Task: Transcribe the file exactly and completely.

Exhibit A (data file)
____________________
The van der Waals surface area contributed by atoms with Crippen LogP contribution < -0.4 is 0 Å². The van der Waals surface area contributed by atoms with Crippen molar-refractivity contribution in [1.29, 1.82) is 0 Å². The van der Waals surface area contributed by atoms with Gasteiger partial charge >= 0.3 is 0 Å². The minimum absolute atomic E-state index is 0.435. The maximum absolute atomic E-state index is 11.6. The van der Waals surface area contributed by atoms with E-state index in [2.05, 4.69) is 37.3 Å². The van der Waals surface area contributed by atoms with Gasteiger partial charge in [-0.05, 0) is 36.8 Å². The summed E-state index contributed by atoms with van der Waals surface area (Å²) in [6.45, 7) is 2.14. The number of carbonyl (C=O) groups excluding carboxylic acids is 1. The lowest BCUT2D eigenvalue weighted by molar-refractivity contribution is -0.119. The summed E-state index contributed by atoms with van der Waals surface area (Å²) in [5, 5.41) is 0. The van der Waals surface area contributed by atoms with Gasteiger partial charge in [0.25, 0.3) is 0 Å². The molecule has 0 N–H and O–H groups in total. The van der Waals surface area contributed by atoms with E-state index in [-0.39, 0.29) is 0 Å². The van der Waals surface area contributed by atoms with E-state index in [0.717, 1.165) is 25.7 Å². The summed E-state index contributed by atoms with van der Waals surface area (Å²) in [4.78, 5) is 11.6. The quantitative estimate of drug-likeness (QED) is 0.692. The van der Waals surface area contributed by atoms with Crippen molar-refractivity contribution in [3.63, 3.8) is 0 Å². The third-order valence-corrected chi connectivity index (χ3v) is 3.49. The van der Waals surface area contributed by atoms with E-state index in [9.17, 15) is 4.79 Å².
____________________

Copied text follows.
The van der Waals surface area contributed by atoms with Crippen LogP contribution < -0.4 is 0 Å². The van der Waals surface area contributed by atoms with Crippen molar-refractivity contribution in [1.29, 1.82) is 0 Å². The van der Waals surface area contributed by atoms with Gasteiger partial charge >= 0.3 is 0 Å². The minimum absolute atomic E-state index is 0.435. The maximum absolute atomic E-state index is 11.6. The van der Waals surface area contributed by atoms with E-state index in [2.05, 4.69) is 37.3 Å². The van der Waals surface area contributed by atoms with Gasteiger partial charge in [-0.05, 0) is 36.8 Å². The summed E-state index contributed by atoms with van der Waals surface area (Å²) in [6.45, 7) is 2.14. The number of carbonyl (C=O) groups excluding carboxylic acids is 1. The lowest BCUT2D eigenvalue weighted by molar-refractivity contribution is -0.119. The summed E-state index contributed by atoms with van der Waals surface area (Å²) in [5, 5.41) is 0. The van der Waals surface area contributed by atoms with Gasteiger partial charge in [0.25, 0.3) is 0 Å². The molecule has 0 N–H and O–H groups in total. The van der Waals surface area contributed by atoms with E-state index in [-0.39, 0.29) is 0 Å². The van der Waals surface area contributed by atoms with E-state index in [0.717, 1.165) is 25.7 Å². The summed E-state index contributed by atoms with van der Waals surface area (Å²) in [4.78, 5) is 11.6. The quantitative estimate of drug-likeness (QED) is 0.692. The van der Waals surface area contributed by atoms with Crippen molar-refractivity contribution in [3.63, 3.8) is 0 Å². The third-order valence-corrected chi connectivity index (χ3v) is 3.49. The van der Waals surface area contributed by atoms with E-state index in [9.17, 15) is 4.79 Å².